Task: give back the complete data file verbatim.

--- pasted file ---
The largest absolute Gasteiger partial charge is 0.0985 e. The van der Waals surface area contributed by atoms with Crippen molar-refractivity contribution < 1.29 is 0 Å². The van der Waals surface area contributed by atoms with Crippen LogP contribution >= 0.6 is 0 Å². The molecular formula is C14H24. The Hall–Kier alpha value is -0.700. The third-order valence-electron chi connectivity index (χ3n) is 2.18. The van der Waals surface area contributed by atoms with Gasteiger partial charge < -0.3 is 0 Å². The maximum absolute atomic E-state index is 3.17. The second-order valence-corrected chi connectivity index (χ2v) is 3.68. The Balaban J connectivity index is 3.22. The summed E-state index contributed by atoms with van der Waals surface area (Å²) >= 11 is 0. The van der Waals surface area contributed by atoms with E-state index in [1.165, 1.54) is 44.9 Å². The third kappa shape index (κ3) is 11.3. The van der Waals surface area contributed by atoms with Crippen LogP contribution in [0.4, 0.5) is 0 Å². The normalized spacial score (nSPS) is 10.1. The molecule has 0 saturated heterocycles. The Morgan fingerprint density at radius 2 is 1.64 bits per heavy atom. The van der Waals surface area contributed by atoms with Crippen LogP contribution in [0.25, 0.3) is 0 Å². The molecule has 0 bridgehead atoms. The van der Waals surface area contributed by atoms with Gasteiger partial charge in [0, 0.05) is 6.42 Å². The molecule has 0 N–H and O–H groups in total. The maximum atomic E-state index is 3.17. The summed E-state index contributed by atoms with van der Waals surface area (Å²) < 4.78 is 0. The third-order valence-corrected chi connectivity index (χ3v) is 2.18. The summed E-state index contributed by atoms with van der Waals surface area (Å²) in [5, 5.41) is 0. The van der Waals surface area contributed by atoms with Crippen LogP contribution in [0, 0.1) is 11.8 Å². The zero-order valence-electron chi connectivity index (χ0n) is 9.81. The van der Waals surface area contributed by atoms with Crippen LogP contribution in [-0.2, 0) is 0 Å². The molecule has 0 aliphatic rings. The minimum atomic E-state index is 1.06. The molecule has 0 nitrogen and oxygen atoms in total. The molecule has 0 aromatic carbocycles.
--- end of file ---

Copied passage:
The largest absolute Gasteiger partial charge is 0.0985 e. The van der Waals surface area contributed by atoms with Crippen molar-refractivity contribution < 1.29 is 0 Å². The van der Waals surface area contributed by atoms with Crippen LogP contribution >= 0.6 is 0 Å². The molecular formula is C14H24. The Hall–Kier alpha value is -0.700. The third-order valence-electron chi connectivity index (χ3n) is 2.18. The van der Waals surface area contributed by atoms with Gasteiger partial charge < -0.3 is 0 Å². The maximum absolute atomic E-state index is 3.17. The second-order valence-corrected chi connectivity index (χ2v) is 3.68. The Balaban J connectivity index is 3.22. The summed E-state index contributed by atoms with van der Waals surface area (Å²) >= 11 is 0. The van der Waals surface area contributed by atoms with E-state index in [1.165, 1.54) is 44.9 Å². The third kappa shape index (κ3) is 11.3. The van der Waals surface area contributed by atoms with Crippen LogP contribution in [0.4, 0.5) is 0 Å². The normalized spacial score (nSPS) is 10.1. The molecule has 0 saturated heterocycles. The Morgan fingerprint density at radius 2 is 1.64 bits per heavy atom. The van der Waals surface area contributed by atoms with Crippen LogP contribution in [0.25, 0.3) is 0 Å². The molecule has 0 bridgehead atoms. The van der Waals surface area contributed by atoms with Gasteiger partial charge in [0, 0.05) is 6.42 Å². The molecule has 0 N–H and O–H groups in total. The maximum atomic E-state index is 3.17. The summed E-state index contributed by atoms with van der Waals surface area (Å²) < 4.78 is 0. The third-order valence-corrected chi connectivity index (χ3v) is 2.18. The summed E-state index contributed by atoms with van der Waals surface area (Å²) in [5, 5.41) is 0. The van der Waals surface area contributed by atoms with Crippen LogP contribution in [0, 0.1) is 11.8 Å². The zero-order valence-electron chi connectivity index (χ0n) is 9.81. The van der Waals surface area contributed by atoms with Crippen LogP contribution in [-0.2, 0) is 0 Å². The molecule has 0 aliphatic rings. The minimum atomic E-state index is 1.06. The molecule has 0 nitrogen and oxygen atoms in total. The molecule has 0 aromatic carbocycles.